3.2) Unscrewing the old motor... and things turn for the worse, the first time I tried to unscrew it with the wrong tool, I ended up damaging its head. Then I watched a bunch of YouTube videos and I brought the hammer trying the recreate somehow the shape of the original head.

Oh but that is only the beginning, even with the right tool, I went on damaging 2 more screws (not as much as the first one). 3 were removed and 3 stayed in.

Not knowing how I could resolve this on my own, I called a friend whose brother is like Superman with tools (he repairs buses for a living).


3.3) So today, during his lunch break, no less, he asked me if I need the old freewheel which I didn't, so he just cut it to easily access the last problematic screw (he removed the first two ones with ease with his tools). He reshaped the head with a small electric saw and we finally swap the motors.

3.4) Is that a job well done ? On my friend's brother (let's call him Jay) part, of course. On mine... not so much. When I first remove the motor, I lost a small piece in my garage which connects the motor to the wheel. Otherwise, the motor is turning and functioning but it doesn't drag along the wheel with it, quite useless in this state.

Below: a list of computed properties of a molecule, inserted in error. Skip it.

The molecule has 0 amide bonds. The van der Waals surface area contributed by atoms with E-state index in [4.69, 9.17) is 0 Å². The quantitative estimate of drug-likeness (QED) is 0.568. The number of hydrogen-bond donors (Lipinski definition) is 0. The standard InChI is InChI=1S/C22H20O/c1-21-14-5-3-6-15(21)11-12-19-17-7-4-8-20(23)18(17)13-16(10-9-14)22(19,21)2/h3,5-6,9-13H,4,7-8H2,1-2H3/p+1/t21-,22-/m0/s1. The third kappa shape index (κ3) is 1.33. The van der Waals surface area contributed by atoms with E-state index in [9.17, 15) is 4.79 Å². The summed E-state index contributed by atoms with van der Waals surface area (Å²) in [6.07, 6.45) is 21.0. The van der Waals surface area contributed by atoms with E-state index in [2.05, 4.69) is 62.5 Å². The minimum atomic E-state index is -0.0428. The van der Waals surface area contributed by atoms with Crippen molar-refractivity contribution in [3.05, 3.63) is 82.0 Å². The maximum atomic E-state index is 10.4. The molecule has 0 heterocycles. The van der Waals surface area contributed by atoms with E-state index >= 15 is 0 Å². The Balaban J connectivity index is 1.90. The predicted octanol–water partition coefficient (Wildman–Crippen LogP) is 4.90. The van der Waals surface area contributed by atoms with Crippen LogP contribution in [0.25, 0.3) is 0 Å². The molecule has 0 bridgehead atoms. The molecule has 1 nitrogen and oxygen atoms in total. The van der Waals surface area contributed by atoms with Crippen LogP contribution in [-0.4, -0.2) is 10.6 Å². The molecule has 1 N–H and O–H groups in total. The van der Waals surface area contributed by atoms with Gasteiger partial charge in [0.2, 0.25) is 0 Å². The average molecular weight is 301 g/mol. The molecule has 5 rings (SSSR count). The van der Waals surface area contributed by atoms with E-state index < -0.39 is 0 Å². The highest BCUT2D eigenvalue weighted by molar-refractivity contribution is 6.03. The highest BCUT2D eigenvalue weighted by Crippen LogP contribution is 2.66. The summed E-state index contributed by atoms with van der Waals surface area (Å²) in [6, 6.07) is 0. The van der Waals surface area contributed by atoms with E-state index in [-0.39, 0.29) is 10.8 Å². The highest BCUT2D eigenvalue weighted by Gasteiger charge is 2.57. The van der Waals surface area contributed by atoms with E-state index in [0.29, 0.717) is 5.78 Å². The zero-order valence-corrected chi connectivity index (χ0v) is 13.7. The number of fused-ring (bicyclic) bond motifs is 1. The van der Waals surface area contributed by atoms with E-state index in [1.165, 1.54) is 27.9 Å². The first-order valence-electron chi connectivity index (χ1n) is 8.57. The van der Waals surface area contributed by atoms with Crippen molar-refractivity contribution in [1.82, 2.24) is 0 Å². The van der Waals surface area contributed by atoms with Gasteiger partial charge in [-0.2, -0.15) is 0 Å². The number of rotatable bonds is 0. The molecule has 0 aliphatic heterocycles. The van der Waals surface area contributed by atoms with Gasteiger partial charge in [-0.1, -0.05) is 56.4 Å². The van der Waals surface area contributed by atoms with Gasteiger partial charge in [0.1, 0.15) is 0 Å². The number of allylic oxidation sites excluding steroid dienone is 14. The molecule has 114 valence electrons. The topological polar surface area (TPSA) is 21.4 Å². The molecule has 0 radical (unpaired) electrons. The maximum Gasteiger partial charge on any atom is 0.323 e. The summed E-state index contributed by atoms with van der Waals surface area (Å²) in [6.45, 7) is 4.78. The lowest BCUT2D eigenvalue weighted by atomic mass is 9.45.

After removing again the new motor and comparing the old and the new side my side, Jay figures out in less than 2 minutes that a small piece is missing in the new motor. Quite frankly, I don't think I would have noticed it even with ample time. We salvage it from the old one and put it in the new one and everything ends up working fine. I took some large photos of the missing piece in case some of you would be as careless as I was.

IMG_20201002_115009.jpg
IMG_20201002_115609.jpg
IMG_20201002_222113.jpg
IMG_20201002_222200.jpg




Anyway here are the performances of my Rhino :

These are cruising speeds, easily sustained, I can go a bit higher when hard cycling but this is not a realistic experience. I am currently still using the stock battery (48V, 14 Ah)